My siblings are my world. When I first found out my stepmother at the time was pregnant, I was filled with a flurry of emotions. Having been my father’s only child for nine years, I didn’t know what a sibling would be like for our relationship. They told me that I would have to get rid of the family cat, since she might hurt the baby. I remember feeling sad and anxious. From the moment my brother was born, though, it was easy to love him. I adored him, I marveled at everything he did, he couldn’t possibly disappoint me. One of the proudest moments of my life is when he learned how to say jie jie, sister in Mandarin. When my sister followed a year later, I was apprehensive again. I was the only girl in the family…how would her birth change that? Things actually didn’t change much once she was born. While my brother was a goofy, outgoing toddler, she was just a blob. She was always crying, and she didn’t seem to like anyone very much. It took me much longer to bond with her than with my brother. Even as she grew older, she wasn’t fun the way my brother was. While my brother and I threw coconuts at the house, trying to dislodge the boomerang that was stuck 20 feet high, my sister was crying a dozen times a day. I didn’t really know my sister until we both grew up a bit.
Let’s call my sister Billy Bob. That’s my nickname for her. She calls me Bear. Billy Bob is my best friend, and she has been for years, even though she’s only 14. We understand each other in a way that I’ve yet to find in anyone else. Somehow, despite growing up in completely different families, we have the same morals, values, likes and dislikes. We both enjoy painting, knitting, and mocking hipster trends despite secretly liking them. She is a lot like me when I was 14 — she has her own ideas about how she wants to live her life, and she doesn’t listen to anybody. In other ways, she is different. She is more stubborn than me, which I didn’t think was possible. She is so stubborn that peer pressure doesn’t seem to have any effect on her, which I find admirable. Billy Bob wears what she wants, eats what she wants, listens to what she wants. The only way to get her to do anything at all is to convince her that it’s what she wants for herself. I love that about her, her independence.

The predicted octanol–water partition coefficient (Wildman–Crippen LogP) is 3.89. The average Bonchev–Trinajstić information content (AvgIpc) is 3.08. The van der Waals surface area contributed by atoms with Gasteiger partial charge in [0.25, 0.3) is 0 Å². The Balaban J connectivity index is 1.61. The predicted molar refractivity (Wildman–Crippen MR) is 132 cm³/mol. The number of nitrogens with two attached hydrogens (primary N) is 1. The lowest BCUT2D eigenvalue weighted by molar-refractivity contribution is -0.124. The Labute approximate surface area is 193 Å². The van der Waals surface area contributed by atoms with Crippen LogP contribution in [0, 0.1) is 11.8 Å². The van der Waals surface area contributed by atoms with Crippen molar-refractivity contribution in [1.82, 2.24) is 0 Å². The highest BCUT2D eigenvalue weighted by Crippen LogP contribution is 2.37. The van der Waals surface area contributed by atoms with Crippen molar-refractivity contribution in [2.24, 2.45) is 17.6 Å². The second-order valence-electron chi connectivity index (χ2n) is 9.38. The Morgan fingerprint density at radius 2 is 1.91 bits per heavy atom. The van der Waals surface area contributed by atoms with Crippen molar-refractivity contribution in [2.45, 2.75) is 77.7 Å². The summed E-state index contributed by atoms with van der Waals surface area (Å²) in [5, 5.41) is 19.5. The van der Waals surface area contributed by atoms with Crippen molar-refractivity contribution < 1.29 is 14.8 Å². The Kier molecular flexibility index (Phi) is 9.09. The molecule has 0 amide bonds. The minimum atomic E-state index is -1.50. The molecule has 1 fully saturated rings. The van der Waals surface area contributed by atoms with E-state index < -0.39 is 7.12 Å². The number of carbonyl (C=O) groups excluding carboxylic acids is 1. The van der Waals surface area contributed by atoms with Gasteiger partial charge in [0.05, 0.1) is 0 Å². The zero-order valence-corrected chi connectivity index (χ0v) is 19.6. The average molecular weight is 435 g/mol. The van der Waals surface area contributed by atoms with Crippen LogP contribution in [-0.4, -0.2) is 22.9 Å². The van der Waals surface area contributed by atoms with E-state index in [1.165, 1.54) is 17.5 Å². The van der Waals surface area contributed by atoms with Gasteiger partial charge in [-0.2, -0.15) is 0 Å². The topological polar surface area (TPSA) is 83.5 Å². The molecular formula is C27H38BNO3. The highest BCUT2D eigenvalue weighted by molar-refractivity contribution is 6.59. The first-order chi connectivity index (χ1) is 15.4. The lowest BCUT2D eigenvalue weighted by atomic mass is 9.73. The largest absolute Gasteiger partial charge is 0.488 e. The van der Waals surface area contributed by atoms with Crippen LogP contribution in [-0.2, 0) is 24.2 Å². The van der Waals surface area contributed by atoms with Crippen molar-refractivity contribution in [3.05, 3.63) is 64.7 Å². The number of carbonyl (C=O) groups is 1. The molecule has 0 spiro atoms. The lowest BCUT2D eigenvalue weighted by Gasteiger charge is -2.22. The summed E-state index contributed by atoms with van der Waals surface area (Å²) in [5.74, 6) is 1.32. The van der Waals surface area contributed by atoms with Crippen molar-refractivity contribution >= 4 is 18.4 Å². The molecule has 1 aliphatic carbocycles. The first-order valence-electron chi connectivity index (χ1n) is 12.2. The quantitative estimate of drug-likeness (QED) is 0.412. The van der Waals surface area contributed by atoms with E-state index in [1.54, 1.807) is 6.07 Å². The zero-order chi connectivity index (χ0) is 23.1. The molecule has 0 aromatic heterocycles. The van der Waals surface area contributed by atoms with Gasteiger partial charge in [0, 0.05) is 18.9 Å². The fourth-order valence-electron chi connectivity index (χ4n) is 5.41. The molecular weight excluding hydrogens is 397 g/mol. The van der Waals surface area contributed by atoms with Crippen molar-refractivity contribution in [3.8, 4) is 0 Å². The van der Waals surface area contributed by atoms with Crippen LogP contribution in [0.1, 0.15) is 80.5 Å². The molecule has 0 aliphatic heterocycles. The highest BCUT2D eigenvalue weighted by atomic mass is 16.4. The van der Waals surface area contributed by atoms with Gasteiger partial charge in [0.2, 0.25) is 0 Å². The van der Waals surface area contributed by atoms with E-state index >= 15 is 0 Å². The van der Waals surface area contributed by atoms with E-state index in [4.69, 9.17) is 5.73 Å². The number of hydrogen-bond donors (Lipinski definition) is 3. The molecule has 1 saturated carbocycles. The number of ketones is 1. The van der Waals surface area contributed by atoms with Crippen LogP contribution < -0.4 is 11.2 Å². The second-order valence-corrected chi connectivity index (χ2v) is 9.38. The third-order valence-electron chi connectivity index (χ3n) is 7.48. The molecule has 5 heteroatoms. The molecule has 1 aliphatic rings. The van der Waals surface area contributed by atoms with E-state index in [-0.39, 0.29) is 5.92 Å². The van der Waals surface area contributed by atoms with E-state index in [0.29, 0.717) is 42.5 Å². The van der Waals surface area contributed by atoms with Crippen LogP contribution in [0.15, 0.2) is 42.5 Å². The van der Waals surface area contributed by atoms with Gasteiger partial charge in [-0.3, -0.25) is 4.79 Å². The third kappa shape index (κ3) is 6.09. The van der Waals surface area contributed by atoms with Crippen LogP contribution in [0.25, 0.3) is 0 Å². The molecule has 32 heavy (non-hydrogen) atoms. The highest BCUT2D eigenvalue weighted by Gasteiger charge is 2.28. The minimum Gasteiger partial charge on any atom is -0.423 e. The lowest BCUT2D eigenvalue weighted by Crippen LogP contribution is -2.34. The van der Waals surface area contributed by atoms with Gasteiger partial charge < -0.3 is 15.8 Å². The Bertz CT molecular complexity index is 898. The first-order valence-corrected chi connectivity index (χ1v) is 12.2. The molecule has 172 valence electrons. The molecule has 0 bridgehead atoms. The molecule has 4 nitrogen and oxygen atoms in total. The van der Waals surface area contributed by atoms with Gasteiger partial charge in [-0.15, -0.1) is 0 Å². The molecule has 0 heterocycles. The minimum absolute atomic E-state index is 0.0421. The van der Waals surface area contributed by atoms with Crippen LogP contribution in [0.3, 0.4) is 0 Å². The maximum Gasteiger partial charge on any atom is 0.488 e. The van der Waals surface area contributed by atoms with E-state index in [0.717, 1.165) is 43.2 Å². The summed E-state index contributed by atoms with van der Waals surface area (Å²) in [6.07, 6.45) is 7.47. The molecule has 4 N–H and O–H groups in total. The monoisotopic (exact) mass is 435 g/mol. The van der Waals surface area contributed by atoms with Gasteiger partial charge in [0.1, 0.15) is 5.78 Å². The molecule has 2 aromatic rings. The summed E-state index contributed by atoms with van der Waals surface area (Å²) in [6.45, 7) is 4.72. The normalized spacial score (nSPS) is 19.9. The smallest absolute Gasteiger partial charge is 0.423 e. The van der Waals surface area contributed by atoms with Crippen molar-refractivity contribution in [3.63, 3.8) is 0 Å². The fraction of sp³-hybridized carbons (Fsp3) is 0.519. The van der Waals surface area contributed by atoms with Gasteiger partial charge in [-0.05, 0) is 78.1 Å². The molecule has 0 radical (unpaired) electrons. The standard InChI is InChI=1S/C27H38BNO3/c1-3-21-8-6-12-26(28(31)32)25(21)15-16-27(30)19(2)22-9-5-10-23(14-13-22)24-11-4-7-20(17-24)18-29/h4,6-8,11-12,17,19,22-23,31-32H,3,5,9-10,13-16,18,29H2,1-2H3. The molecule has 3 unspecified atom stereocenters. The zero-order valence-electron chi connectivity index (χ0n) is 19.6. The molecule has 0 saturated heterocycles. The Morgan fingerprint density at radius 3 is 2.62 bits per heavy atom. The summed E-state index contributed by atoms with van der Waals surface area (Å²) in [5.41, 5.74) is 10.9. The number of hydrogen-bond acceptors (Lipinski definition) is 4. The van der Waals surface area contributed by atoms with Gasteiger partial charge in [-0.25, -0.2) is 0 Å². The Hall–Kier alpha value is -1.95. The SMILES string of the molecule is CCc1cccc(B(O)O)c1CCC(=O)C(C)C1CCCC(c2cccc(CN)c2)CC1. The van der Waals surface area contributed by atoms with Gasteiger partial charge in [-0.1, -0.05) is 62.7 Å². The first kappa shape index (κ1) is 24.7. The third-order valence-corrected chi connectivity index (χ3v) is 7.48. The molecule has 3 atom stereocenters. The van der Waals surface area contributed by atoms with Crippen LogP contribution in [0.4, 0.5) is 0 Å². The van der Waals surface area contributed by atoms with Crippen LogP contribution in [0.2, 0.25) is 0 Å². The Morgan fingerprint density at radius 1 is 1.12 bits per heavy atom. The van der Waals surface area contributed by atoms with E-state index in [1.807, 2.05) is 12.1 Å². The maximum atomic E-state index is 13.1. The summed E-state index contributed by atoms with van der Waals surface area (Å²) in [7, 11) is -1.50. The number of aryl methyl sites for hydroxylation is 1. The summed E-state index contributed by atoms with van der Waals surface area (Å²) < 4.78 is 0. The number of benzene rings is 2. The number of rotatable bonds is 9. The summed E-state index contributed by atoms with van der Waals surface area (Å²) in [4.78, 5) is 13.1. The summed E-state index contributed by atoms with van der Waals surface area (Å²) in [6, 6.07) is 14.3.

She is also different in that she’s a child. When I was 14, I had retired from a competitive individual skating career only to get into a competitive synchronized skating career. I had helped raise my siblings and served as my father’s therapist. What I wanted most was to grow up, so that nobody could tell me what to do ever again. Billy Bob, on the other hand, wants to be a kid for as long as society will let her. Just a few years ago, she was still crawling into my lap. She’s had a tough transition into puberty. She doesn’t know what to make of this world that places so much emphasis on a girl’s looks. Why do I have to cover up my shoulders in school? she says to me. There is nothing sexual about my shoulders. She is naïvely and genuinely unaware that she could become someone else’s sex object. At 14, I wanted to become someone else’s sex object. I wanted to be wanted, and I didn’t care who it was that did the wanting. It’s a miracle that I came out of my teenage years and early 20s relatively unscathed.
Since Billy Bob became a teenager, I’ve seen changes in her. Some of them have scared me. I’ve seen that innocence fall away from her, and I’ve seen anger replace some of her naïveté. I’ve seen her struggle with society’s expectations, and I want nothing more than to be a role model for her. To show her that you can be a woman who likes to be sexy for herself, and nobody else. Being a role model for my siblings is something that I’ve always taken very seriously. Until recently, though, there was only so much I could do. I flew down to Florida every Christmas, and I tried to bring Christmas with me. I flew to China every summer, and I tried to entertain my siblings while my dad was at work. As their parents went through a messy divorce, I tried to explain to them what was going on and to shield them from it. Through the years, though, I often questioned my role in their lives and whether I was making a difference. I loved that every time I asked my brother about his favorite memories, he always picked a time when I was there. I know that he did it unknowingly, because that boy is dead honest.
Last month, I had the chance to make more of a difference than I ever have before. And I took it. I fought for it with everything that I had. I’ve never wanted anything so badly. Next week, I have a court date. It’s just a formality, since both parents have already signed the consent forms. As of next Friday, I will be my sister’s legal guardian. As of today, I’m already a full-time mom to a teenager. In the past week, I’ve taken my “daughter” to the dentist, cooked a dozen pescatarian dinners, helped her with her math homework. I’m doing her summer reading for Honors English with her, so we can discuss the novels together. It’s the most fun I’ve ever had. Last night, Billy Bob already had to remind me: “I’m not going to be here forever, you know?” I know. But four years is enough memories to last a lifetime.